Welcome to the blog site for our Elmira College travel class to South Africa. We will update this blog regularly with posts about our travels and experiences. We'll upload photos when we have the chance. Check back regularly to follow our adventures!

Friday, May 6, 2011

Panoramic Views

After we left Kruger Park this morning, we headed out the Phalaborwa Gate about 2/3 of the way down the park to the West. This gate put us out into the region that is often called the Panorama Route. The scenery here is incredibly beautiful, in part because of the Drakensberg Mountains, and in part because of all the river canyons. It is right in this area that the continental divide occurs, and we can actually see the rift as Africa is splitting apart. What? Yes, there is a giant tectonic fracture zone going down the east side of the entire continent of Africa, where the earth is grinding together as the continent slowly crashes and splits. In the Panorama area, we can see that there is almost a mile difference in height between the eastern part of South Africa and the western part. There is literally a giant cliff drop-off. We stopped to take some photographs and it feels like actually being as high up as the clouds, and we could feel the moisture in the air, like we were breathing clouds as well. It's very dramatic.

We also got to see the Blythe River Canyon, which, while smaller, reminded many of us of the Grand Canyon. The river has worn away layer after layer of rock, revealing a huge open canyon with painted layers on down the sides. We stopped to see a special rock formation called The Three Rondevals, which are rocks shaped like giant roundhouses. The view is amazing!

In addition, we had the chance to see the amazing river rock formations called Bourke's Luck Potholes. These are not actually potholes, but rather huge round holes in a river bottom as well as down the sides of the river canyon. The river has worn a deep and narrow groove into the earth (100 feet straight down but only about 30 feet across). But stones large and small were caught in the river current and couldn't move out of the narrow canyon, and acted as drills, making some very deep and round holes in the rock. The bridges crossing the gorge are narrow and offer some amazing views. We could also see a below-ground waterfall, which was fascinating. We got to walk all around the site and take some really fabulous photographs.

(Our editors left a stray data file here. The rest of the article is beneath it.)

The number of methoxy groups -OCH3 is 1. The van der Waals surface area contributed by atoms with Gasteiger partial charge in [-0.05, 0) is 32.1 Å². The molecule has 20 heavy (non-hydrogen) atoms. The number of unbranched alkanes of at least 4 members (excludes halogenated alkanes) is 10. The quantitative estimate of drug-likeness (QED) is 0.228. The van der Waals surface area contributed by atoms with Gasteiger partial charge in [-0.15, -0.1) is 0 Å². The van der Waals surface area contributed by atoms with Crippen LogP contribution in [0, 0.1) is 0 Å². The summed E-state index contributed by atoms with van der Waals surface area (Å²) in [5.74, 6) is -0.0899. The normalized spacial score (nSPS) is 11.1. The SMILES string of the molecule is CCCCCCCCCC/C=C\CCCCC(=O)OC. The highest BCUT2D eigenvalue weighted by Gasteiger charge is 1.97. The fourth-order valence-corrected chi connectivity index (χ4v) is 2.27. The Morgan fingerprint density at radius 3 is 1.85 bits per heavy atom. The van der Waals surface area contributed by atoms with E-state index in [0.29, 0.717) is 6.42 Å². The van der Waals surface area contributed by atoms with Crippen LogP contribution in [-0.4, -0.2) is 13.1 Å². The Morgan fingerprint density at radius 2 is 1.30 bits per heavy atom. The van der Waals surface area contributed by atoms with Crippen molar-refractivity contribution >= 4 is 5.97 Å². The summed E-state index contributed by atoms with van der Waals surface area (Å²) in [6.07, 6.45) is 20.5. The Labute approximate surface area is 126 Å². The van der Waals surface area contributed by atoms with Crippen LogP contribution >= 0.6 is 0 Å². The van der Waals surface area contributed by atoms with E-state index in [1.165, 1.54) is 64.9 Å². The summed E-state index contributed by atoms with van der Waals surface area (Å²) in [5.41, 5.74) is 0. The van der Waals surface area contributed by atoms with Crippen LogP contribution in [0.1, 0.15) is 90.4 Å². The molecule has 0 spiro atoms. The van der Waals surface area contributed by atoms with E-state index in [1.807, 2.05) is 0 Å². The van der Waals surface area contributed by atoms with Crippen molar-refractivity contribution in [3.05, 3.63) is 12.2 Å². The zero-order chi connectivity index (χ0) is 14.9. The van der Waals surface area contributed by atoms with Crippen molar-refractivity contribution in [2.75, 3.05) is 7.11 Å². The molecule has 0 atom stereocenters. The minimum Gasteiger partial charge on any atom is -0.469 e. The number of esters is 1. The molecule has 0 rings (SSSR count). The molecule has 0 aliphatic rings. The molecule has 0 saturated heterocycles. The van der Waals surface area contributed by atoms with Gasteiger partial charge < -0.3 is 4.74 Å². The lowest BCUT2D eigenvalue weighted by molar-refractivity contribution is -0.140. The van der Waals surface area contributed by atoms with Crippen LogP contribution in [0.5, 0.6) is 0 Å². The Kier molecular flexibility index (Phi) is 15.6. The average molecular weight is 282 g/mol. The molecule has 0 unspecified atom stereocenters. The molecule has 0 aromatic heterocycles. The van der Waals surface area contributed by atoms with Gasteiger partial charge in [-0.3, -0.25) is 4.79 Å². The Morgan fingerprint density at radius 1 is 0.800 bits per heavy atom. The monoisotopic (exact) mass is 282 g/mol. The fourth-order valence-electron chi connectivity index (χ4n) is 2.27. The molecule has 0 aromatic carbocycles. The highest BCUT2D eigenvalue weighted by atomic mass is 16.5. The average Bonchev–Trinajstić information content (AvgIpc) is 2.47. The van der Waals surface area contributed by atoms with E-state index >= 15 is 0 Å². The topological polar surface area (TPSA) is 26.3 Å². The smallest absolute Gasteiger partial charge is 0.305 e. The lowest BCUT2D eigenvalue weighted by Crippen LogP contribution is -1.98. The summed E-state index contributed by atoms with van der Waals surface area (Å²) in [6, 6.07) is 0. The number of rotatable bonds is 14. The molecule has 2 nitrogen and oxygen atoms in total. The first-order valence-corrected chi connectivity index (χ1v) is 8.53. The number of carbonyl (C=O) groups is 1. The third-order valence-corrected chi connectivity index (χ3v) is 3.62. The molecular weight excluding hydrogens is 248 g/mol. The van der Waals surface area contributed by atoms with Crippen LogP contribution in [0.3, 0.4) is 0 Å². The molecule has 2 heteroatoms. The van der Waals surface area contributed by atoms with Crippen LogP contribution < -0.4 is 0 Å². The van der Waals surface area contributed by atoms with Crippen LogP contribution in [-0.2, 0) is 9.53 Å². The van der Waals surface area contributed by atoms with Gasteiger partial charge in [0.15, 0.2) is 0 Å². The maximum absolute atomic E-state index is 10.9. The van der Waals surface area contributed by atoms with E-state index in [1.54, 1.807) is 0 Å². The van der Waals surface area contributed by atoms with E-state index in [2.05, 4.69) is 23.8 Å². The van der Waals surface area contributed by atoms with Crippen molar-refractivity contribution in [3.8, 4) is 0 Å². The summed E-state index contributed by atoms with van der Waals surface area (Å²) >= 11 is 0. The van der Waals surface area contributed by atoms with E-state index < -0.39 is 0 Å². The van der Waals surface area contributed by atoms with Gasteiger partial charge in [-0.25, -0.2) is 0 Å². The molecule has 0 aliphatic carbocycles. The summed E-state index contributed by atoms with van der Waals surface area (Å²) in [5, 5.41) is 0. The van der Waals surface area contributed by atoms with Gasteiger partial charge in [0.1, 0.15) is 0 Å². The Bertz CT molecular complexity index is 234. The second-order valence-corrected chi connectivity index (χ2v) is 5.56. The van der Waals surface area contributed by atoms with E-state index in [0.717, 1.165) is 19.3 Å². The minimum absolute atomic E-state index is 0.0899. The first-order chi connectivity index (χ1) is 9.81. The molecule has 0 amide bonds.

It is easy to get the sense of the power of nature in this area of South Africa.

We are now staying overnight in the little town of Graskop, which used to be a frontier town back in the gold rush days. It actually looks a little like an old frontier town in the American west, with low wood buildings and raised sidewalks. Now it is a bit of an arty town, with a number of local artists selling artwork, and lots of beautiful crafts for sale. We arrived just in time for about an hour of sightseeing and shopping, and I believe some lovely gifts are headed home with some of our students.

The highlight of the day, perhaps because we were all so tired from such early safari mornings (4:15 AM starts!), was our happy and delicious dinner at Harrie's Pancakes. This old time dutch pancake house serves only pancakes served the traditional Boer way, thick but with savory or sweet fillings. Somehow this seemed to be the perfect end to this portion of our trip.

Tomorrow, we fly from here to Johannesburg, change planes, and head to Port Elizabeth on the east coast and much more to the south. We'll see the Indian Ocean and be on to the next phase of our adventure...

1 comment: